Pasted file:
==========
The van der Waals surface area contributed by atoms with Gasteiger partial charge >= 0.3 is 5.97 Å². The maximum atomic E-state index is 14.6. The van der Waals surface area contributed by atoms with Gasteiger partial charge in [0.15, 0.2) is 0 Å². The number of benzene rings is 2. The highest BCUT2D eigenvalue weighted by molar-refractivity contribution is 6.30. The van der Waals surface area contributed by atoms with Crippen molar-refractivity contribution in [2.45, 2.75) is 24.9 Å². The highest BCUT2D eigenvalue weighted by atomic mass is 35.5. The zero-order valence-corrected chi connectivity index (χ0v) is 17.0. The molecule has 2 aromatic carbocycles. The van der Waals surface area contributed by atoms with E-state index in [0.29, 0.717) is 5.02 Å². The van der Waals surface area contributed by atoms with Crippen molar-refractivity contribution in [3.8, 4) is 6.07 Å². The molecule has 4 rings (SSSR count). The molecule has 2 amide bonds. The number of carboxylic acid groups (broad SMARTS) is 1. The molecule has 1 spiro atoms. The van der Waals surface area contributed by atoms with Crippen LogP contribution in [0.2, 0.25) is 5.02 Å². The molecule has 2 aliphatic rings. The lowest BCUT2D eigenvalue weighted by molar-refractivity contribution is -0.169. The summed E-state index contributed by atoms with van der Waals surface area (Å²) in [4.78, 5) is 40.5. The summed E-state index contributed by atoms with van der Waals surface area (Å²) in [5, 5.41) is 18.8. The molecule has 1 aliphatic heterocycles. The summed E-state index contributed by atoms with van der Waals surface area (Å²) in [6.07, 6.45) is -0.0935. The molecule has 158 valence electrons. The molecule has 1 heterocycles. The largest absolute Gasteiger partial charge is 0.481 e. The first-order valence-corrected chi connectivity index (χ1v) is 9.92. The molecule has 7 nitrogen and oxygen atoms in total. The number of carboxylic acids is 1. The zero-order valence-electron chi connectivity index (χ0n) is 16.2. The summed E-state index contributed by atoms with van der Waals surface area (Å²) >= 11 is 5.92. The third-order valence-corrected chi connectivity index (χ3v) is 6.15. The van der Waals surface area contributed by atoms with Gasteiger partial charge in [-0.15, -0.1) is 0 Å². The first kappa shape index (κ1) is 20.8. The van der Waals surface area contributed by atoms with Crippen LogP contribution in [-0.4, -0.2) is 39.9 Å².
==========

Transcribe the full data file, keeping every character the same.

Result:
The van der Waals surface area contributed by atoms with Gasteiger partial charge >= 0.3 is 5.97 Å². The maximum atomic E-state index is 14.6. The van der Waals surface area contributed by atoms with Gasteiger partial charge in [0.15, 0.2) is 0 Å². The number of benzene rings is 2. The highest BCUT2D eigenvalue weighted by molar-refractivity contribution is 6.30. The van der Waals surface area contributed by atoms with Crippen molar-refractivity contribution in [2.45, 2.75) is 24.9 Å². The highest BCUT2D eigenvalue weighted by atomic mass is 35.5. The zero-order valence-corrected chi connectivity index (χ0v) is 17.0. The molecule has 2 aromatic carbocycles. The van der Waals surface area contributed by atoms with E-state index in [0.29, 0.717) is 5.02 Å². The van der Waals surface area contributed by atoms with Crippen molar-refractivity contribution in [3.8, 4) is 6.07 Å². The molecule has 4 rings (SSSR count). The molecule has 2 amide bonds. The number of carboxylic acid groups (broad SMARTS) is 1. The molecule has 1 spiro atoms. The van der Waals surface area contributed by atoms with Crippen LogP contribution in [0.2, 0.25) is 5.02 Å². The molecule has 2 aliphatic rings. The lowest BCUT2D eigenvalue weighted by molar-refractivity contribution is -0.169. The summed E-state index contributed by atoms with van der Waals surface area (Å²) in [4.78, 5) is 40.5. The summed E-state index contributed by atoms with van der Waals surface area (Å²) in [5, 5.41) is 18.8. The molecule has 1 aliphatic heterocycles. The summed E-state index contributed by atoms with van der Waals surface area (Å²) in [6.07, 6.45) is -0.0935. The molecule has 158 valence electrons. The molecule has 1 heterocycles. The largest absolute Gasteiger partial charge is 0.481 e. The first-order valence-corrected chi connectivity index (χ1v) is 9.92. The molecule has 7 nitrogen and oxygen atoms in total. The number of carboxylic acids is 1. The zero-order valence-electron chi connectivity index (χ0n) is 16.2. The summed E-state index contributed by atoms with van der Waals surface area (Å²) >= 11 is 5.92. The third-order valence-corrected chi connectivity index (χ3v) is 6.15. The van der Waals surface area contributed by atoms with Gasteiger partial charge in [-0.15, -0.1) is 0 Å². The first kappa shape index (κ1) is 20.8. The van der Waals surface area contributed by atoms with Crippen LogP contribution in [-0.4, -0.2) is 39.9 Å².